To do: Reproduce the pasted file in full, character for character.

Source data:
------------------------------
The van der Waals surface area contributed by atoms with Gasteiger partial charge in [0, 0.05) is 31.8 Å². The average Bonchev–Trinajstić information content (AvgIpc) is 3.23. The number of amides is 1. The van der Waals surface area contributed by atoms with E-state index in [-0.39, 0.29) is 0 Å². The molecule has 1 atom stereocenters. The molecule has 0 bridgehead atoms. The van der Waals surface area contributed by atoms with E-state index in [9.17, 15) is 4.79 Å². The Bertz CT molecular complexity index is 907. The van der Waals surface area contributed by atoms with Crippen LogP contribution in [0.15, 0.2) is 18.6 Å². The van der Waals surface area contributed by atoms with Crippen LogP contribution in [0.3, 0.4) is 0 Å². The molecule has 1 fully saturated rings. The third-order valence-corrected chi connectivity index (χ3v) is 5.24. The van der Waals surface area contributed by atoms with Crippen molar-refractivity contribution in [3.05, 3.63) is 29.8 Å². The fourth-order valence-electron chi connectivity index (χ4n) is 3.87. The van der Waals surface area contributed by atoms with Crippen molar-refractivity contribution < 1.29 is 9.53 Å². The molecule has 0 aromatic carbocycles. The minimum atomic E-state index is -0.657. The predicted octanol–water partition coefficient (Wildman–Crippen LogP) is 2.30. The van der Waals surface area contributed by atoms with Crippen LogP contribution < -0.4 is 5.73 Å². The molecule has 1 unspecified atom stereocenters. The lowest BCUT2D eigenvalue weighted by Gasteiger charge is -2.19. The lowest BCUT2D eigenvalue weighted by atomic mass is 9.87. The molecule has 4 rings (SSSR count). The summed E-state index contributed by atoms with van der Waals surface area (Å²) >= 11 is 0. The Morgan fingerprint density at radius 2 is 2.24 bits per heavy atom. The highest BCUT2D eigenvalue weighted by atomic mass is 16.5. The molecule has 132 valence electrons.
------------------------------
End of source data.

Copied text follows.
The van der Waals surface area contributed by atoms with Gasteiger partial charge in [0, 0.05) is 31.8 Å². The average Bonchev–Trinajstić information content (AvgIpc) is 3.23. The number of amides is 1. The van der Waals surface area contributed by atoms with E-state index in [-0.39, 0.29) is 0 Å². The molecule has 1 atom stereocenters. The molecule has 0 bridgehead atoms. The van der Waals surface area contributed by atoms with E-state index in [9.17, 15) is 4.79 Å². The Bertz CT molecular complexity index is 907. The van der Waals surface area contributed by atoms with Crippen LogP contribution in [0.15, 0.2) is 18.6 Å². The van der Waals surface area contributed by atoms with Crippen LogP contribution in [0.3, 0.4) is 0 Å². The molecule has 1 fully saturated rings. The third-order valence-corrected chi connectivity index (χ3v) is 5.24. The van der Waals surface area contributed by atoms with Crippen molar-refractivity contribution in [3.05, 3.63) is 29.8 Å². The fourth-order valence-electron chi connectivity index (χ4n) is 3.87. The van der Waals surface area contributed by atoms with Crippen molar-refractivity contribution < 1.29 is 9.53 Å². The molecule has 0 aromatic carbocycles. The minimum atomic E-state index is -0.657. The predicted octanol–water partition coefficient (Wildman–Crippen LogP) is 2.30. The van der Waals surface area contributed by atoms with Crippen LogP contribution < -0.4 is 5.73 Å². The molecule has 1 unspecified atom stereocenters. The lowest BCUT2D eigenvalue weighted by Gasteiger charge is -2.19. The lowest BCUT2D eigenvalue weighted by atomic mass is 9.87. The molecule has 4 rings (SSSR count). The summed E-state index contributed by atoms with van der Waals surface area (Å²) >= 11 is 0. The Morgan fingerprint density at radius 2 is 2.24 bits per heavy atom. The highest BCUT2D eigenvalue weighted by atomic mass is 16.5. The molecule has 132 valence electrons.